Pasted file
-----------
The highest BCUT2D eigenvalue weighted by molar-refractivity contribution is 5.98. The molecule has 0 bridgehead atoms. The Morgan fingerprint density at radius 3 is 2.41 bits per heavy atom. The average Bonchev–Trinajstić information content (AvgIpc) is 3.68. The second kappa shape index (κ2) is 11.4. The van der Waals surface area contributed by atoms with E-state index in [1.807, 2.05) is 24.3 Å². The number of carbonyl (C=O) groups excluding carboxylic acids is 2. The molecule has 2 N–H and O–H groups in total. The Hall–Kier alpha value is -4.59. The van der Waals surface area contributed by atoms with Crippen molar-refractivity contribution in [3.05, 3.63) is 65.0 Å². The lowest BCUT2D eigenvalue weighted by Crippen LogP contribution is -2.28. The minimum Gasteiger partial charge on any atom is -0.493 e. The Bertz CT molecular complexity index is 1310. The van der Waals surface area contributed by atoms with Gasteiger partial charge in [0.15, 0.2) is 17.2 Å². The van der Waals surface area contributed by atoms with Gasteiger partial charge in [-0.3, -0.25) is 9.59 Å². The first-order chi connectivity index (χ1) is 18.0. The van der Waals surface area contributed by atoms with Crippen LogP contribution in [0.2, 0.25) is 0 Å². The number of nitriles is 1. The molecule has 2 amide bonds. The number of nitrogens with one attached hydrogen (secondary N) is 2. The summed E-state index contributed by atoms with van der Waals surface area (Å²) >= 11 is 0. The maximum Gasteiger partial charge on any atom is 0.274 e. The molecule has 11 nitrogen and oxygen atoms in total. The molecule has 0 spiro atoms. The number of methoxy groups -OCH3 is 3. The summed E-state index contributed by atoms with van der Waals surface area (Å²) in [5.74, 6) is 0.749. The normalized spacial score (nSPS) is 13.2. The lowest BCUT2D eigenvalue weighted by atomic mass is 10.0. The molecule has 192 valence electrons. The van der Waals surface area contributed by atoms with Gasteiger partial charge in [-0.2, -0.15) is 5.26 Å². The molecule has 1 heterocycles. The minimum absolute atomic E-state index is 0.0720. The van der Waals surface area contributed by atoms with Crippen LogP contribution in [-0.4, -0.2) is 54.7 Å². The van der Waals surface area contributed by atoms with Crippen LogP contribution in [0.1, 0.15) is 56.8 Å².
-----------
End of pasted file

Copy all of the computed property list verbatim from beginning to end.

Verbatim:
The highest BCUT2D eigenvalue weighted by molar-refractivity contribution is 5.98. The molecule has 0 bridgehead atoms. The Morgan fingerprint density at radius 3 is 2.41 bits per heavy atom. The average Bonchev–Trinajstić information content (AvgIpc) is 3.68. The second kappa shape index (κ2) is 11.4. The van der Waals surface area contributed by atoms with E-state index in [1.807, 2.05) is 24.3 Å². The number of carbonyl (C=O) groups excluding carboxylic acids is 2. The molecule has 2 N–H and O–H groups in total. The Hall–Kier alpha value is -4.59. The van der Waals surface area contributed by atoms with Crippen molar-refractivity contribution in [3.05, 3.63) is 65.0 Å². The lowest BCUT2D eigenvalue weighted by Crippen LogP contribution is -2.28. The minimum Gasteiger partial charge on any atom is -0.493 e. The Bertz CT molecular complexity index is 1310. The van der Waals surface area contributed by atoms with Gasteiger partial charge in [0.15, 0.2) is 17.2 Å². The van der Waals surface area contributed by atoms with Gasteiger partial charge in [-0.3, -0.25) is 9.59 Å². The first-order chi connectivity index (χ1) is 18.0. The van der Waals surface area contributed by atoms with Crippen LogP contribution in [0.2, 0.25) is 0 Å². The number of nitriles is 1. The molecule has 2 amide bonds. The number of nitrogens with one attached hydrogen (secondary N) is 2. The summed E-state index contributed by atoms with van der Waals surface area (Å²) >= 11 is 0. The maximum Gasteiger partial charge on any atom is 0.274 e. The molecule has 11 nitrogen and oxygen atoms in total. The molecule has 0 spiro atoms. The number of methoxy groups -OCH3 is 3. The summed E-state index contributed by atoms with van der Waals surface area (Å²) in [5.74, 6) is 0.749. The normalized spacial score (nSPS) is 13.2. The lowest BCUT2D eigenvalue weighted by atomic mass is 10.0. The molecule has 192 valence electrons. The van der Waals surface area contributed by atoms with Gasteiger partial charge in [-0.2, -0.15) is 5.26 Å². The molecule has 1 heterocycles. The minimum absolute atomic E-state index is 0.0720. The van der Waals surface area contributed by atoms with Crippen LogP contribution in [-0.4, -0.2) is 54.7 Å². The van der Waals surface area contributed by atoms with Crippen LogP contribution in [0.1, 0.15) is 56.8 Å².